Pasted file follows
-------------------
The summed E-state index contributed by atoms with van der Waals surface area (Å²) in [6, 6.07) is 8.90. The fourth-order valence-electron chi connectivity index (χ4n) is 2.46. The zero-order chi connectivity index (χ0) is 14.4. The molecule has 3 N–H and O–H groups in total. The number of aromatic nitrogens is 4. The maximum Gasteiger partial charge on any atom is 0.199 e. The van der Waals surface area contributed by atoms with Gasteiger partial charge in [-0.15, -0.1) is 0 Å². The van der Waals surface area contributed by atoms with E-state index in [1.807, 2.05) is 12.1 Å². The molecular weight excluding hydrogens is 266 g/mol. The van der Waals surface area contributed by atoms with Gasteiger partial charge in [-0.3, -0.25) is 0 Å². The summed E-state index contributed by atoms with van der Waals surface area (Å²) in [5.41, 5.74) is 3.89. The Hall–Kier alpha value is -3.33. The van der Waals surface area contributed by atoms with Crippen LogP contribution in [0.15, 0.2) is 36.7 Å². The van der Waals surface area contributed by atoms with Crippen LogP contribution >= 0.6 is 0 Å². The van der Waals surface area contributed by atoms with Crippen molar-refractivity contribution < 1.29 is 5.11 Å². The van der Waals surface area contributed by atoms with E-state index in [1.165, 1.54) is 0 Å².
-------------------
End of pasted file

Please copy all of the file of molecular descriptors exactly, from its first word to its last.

The summed E-state index contributed by atoms with van der Waals surface area (Å²) in [6, 6.07) is 8.90. The fourth-order valence-electron chi connectivity index (χ4n) is 2.46. The zero-order chi connectivity index (χ0) is 14.4. The molecule has 3 N–H and O–H groups in total. The number of aromatic nitrogens is 4. The maximum Gasteiger partial charge on any atom is 0.199 e. The van der Waals surface area contributed by atoms with Gasteiger partial charge in [-0.15, -0.1) is 0 Å². The van der Waals surface area contributed by atoms with E-state index in [1.807, 2.05) is 12.1 Å². The molecular weight excluding hydrogens is 266 g/mol. The van der Waals surface area contributed by atoms with Gasteiger partial charge in [-0.3, -0.25) is 0 Å². The summed E-state index contributed by atoms with van der Waals surface area (Å²) in [5.41, 5.74) is 3.89. The Hall–Kier alpha value is -3.33. The van der Waals surface area contributed by atoms with Crippen LogP contribution in [0.15, 0.2) is 36.7 Å². The van der Waals surface area contributed by atoms with Crippen LogP contribution >= 0.6 is 0 Å². The van der Waals surface area contributed by atoms with Crippen molar-refractivity contribution < 1.29 is 5.11 Å². The van der Waals surface area contributed by atoms with E-state index in [1.165, 1.54) is 0 Å².